It took me about 36 hours to get from my little house in a shady canyon on the eastern fringe of the Cascade Mountains to downtown Ho Chi Minh City; a journey that included a three hour drive to my mom’s house, two hours on trains to get to Sea-Tac Airport, a 10 hour flight over the Pacific, a 12 hour layover in South Korea, a 5 hour flight to Ho Chi Minh City (which from here on out I will refer to as HCMC), and a half hour taxi ride into the city center. With the time change, I arrived in HCMC after something like 48 hours. It’s best to not think too hard about that.
I’m not complaining: I actually enjoy this kind of travel. When else do we have time to just sit and read, watch movies, stare off into space, and generally slow down and chill out? Ok, so the last couple hours of the flight over the Pacific started to drag on a little, but for most of that flight I alternated between reading and just staring off into space thinking about how cool it was that I was somewhere in the middle of the Pacific, near the Arctic, heading towards the other side of the world. Sometimes I thought about nothing at all. Since when do we have to be busy and in a hurry all the time? In the end we’re all going to the same place, and most of us will get there sooner than we’d like.
Sunrise over the Puget Sound on the commuter train to Seattle. Many Seattleites hate their growing rail network since their tax dollars are paying for it, but they also hate their notorious traffic jams and crumbling infrastructure.
The airport in Seoul, South Korea is set up well for layovers. Lots of food options, nap rooms and relaxation areas with tables and recliners, and most importantly, big, clean, private shower rooms. I got in around 5pm, wandered, showered, napped for a few hours, wandered more, and eventually had a decent Korean dinner at the only restaurant that was still open in the wee hours of the morning. At that point it felt like I had the whole airport to myself, so I went for a jog and did some pushups, took another nap and another shower, and then it was time to fly again. Not bad at all. And compared to the 10 hour flight, the 5 hour flight to Vietnam went by in no time.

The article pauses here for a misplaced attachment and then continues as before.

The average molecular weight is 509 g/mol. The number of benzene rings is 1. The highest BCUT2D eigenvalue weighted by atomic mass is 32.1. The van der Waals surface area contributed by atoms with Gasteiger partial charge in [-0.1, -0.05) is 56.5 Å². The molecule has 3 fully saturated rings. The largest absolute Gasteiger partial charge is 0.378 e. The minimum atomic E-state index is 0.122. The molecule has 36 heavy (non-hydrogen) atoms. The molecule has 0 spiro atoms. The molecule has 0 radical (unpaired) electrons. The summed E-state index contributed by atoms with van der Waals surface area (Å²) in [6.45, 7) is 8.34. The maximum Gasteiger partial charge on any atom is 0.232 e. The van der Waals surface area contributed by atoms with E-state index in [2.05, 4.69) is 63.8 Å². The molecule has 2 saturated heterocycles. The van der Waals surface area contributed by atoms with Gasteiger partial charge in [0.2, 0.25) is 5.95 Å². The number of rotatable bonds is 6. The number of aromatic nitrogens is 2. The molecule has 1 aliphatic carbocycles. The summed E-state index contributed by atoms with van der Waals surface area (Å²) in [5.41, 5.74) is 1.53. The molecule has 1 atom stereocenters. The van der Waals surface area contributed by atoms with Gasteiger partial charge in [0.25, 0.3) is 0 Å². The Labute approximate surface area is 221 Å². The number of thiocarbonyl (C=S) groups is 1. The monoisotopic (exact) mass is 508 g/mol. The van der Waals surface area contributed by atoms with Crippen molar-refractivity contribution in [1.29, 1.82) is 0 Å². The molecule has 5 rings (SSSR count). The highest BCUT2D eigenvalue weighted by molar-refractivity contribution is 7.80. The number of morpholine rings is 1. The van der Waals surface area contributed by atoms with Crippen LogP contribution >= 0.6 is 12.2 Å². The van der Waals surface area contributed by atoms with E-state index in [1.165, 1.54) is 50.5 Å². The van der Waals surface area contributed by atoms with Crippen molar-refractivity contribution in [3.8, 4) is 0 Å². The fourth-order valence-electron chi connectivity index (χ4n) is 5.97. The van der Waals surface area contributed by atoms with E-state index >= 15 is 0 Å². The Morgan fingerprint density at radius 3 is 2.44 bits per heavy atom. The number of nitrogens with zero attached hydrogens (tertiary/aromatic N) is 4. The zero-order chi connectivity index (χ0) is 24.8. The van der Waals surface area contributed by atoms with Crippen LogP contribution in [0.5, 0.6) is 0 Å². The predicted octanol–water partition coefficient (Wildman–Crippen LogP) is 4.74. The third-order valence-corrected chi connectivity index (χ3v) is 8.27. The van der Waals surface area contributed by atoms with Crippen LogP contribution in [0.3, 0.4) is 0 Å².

In Ho Chi Minh City it was just a matter of finding wifi at an airport restaurant to get directions to the Airbnb, stopping by an ATM to withdraw 1,000,000 dong (yes… their money is called dong, and 1,000,000 of them is only about $40) and then going up to an official airport taxi desk to get a ride into the city. Getting a taxi from the airport in a big city when you’re sleep deprived and don’t have a good grasp on the language (I know, like, three Vietnamese words) can be uncomfortable, and I have once gotten myself into trouble in such a situation. The first time I went to Peru, as soon as I stepped out of the airport I encountered a mob of shouting taxi drivers, and one guy basically grabbed me and shoved me into his cab. His car had the logos to suggest that he was legit, so I went with it. Long story short, we ended up getting into a loud argument (I did speak Spanish) because he wanted to take me to a more expensive hotel that would pay him for bringing me there. He ended up dropping me off a few blocks from where I wanted to go, and when I handed him a bill he pocketed it without giving me change. Apps like Uber, and in Vietnam, Grab, alleviate these problems, but I didn’t know about Grab yet. I can now say that the taxi desk just outside of the HCMC arrivals terminal is trustworthy. I think it was about $12-15 to get deep into the city. A short ride from one district to another within the city will cost $2-5. It's certainly not unheard of for drivers to scam tourists, so use Grab when possible.